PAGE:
The Columbia Accident Investigation Board, in a wide-ranging analysis of decades of NASA history, said the space agency's attitude toward safety is little improved since the 1986 Challenger disaster.
"The physical cause of the loss of Columbia and its crew was a breach in the Thermal Protection System on the leading edge of the left wing, caused by a piece of insulating foam," the report read. "The organizational causes of this accident are rooted in the space shuttle program's history and culture."
The report includes a list of challenges NASA must meet before the shuttle can fly again, reports CBS News Correspondent Bob Orr. "The board strongly believes that if these persistent, systemic flaws are not resolved, the scene is set for another accident," the report said.
At an afternoon news conference, NASA administrator Sean O'Keefe accepted the report's tough verdict.
"Our first step must be to accept the findings and comply with the recommendations," he said, acknowledging that the agency needs "to change in order to mitigate against succumbing to these failures."
Retired Navy Adm. Harold Gehman, Jr., chairman of the Columbia Accident Investigation Board, told CBS News Space Consultant William Harwood NASA has little choice but to comply.
"We think there's no room for any doubt whatsoever, the management system they have right now is not capable of safely operating the shuttle over
the long term. That's the bottom line," Gehman said.
Gehman told Harwood the space agency's management system is so dysfunctional it hardly mattered who was in charge.
"We believe very, very strongly that you could substitute almost
anybody in those positions and operate under the guidelines and rules
and precedents that were being used in NASA and they would make the
same errors," he said.
In a statement, President Bush thanked the board for a thorough review and recognized the courage of the seven astronauts who were lost.
"The next steps for NASA under Sean O'Keefe's leadership must be determined after a thorough review of the entire report, including its recommendations," the president said. "Our journey into space will go on. The work of the crew of the Columbia and the heroic explorers who traveled before them will continue."
In events leading up to the loss of Columbia, the report said, NASA mission managers fell into the habit of accepting as normal some flaws in the shuttle system and tended to ignore or not recognize that these problems could foreshadow catastrophe. This is an "echo" of some root causes of the Challenger accident, the board said.
During Columbia's last mission, NASA managers missed opportunities to evaluate possible damage to the craft's heat shield from a strike on the left wing by flying foam insulation.
When Columbia re-entered the atmosphere on Feb. 1, superheated air penetrated the wing and melted it from the inside, causing the spacecraft to break apart and scattering debris over parts of the states of Texas and Louisiana. Columbia's crew died within seconds after Mission Control lost signals from the shuttle.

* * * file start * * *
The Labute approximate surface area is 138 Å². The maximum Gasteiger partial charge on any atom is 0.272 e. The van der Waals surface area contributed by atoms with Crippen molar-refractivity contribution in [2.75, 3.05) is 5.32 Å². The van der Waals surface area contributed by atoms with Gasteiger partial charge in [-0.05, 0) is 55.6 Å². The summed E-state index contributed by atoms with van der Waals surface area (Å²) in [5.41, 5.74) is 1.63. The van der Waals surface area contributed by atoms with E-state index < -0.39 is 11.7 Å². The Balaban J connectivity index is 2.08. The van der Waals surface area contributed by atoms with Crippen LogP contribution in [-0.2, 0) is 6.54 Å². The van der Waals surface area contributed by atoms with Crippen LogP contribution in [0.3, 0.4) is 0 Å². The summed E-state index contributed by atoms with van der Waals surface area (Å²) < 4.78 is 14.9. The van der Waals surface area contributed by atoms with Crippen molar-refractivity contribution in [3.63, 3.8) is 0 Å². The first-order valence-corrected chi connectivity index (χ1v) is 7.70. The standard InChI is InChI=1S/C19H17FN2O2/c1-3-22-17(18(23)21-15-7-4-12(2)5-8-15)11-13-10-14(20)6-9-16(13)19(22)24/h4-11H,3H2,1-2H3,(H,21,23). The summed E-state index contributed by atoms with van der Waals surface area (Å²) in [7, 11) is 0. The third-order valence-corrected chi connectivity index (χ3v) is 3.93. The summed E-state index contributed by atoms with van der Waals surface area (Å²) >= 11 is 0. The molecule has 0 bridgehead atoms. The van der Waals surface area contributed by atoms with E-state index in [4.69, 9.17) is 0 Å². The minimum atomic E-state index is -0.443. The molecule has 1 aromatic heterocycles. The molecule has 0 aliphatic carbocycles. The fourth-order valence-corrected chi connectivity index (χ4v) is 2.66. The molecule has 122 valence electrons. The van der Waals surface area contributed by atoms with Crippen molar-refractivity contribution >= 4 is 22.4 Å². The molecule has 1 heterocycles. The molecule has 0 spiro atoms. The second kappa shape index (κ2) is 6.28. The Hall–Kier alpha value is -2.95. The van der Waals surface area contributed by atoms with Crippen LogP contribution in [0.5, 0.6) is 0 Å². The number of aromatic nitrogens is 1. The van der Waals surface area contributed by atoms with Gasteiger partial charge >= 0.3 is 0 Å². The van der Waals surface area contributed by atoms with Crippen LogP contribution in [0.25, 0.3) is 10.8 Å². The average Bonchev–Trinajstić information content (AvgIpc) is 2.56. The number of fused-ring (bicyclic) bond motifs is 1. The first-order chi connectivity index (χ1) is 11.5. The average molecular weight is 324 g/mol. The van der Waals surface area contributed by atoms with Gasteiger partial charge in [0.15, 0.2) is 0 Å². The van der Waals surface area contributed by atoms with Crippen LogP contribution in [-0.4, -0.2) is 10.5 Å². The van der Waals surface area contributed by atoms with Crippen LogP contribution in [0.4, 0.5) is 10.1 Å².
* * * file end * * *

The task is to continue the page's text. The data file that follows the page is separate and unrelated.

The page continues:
"In four simple words, the foam did it," said G. Scott Hubbard, head of NASA's Ames Research Center.
Such insulation strikes had occurred on previous missions and the report said NASA managers had come to view them as an acceptable abnormality that posed no safety risk.
This attitude also contributed to the lack of interest in getting spy satellite photos of Columbia, images that might have identified the extent of damage on the shuttle, and led to incorrect conclusions.
But most of all, the report noted, there was "ineffective leadership" that "failed to fulfill the implicit contract to do whatever is possible to ensure the safety of the crew."
Management techniques in NASA, the report said, discouraged dissenting views on safety issues and ultimately created "blind spots" about the risk to the space shuttle of the foam insulation impact.
Throughout its history, the report found, "NASA has consistently struggled to achieve viable safety programs" but the agency effort "has fallen short of its mark."
Some blame in the report was shifted to Congress and the White House because for almost a decade NASA lived on a lean budget that actually lost 13 percent of its purchasing power from 1993 to 2002.
At the same time, NASA was under pressure to build the International Space Station. To cut costs, the agency reduced its staff and contractor work force from about 32,000 in 1991 to just over 19,000 in 1997.
As a result, "safety and support upgrades were delayed or deferred, and Shuttle infrastructure was allowed to deteriorate."
The board made 29 recommendations, including changes it said NASA must make to start flying again and long-range changes that will alter the space agency culture.
The directives include steps to prevent the insulation from shedding debris, and making the shuttle better able to withstand debris strikes and survive reentry if damage occurs.
Asked if the board recommended discipline of any NASA manager Gehman said, "The role of establishing judgments on personal performance is not one that we set out to do."
Gehman said he was sure NASA would pay close attention to the immediate fixes required for return to flight. "The board, however, is concerned that over a period of a year or two the natural tendency of all bureaucracies to morph and migrate away from that diligent attitude is a concern, because NASA has done it before," Gehman said.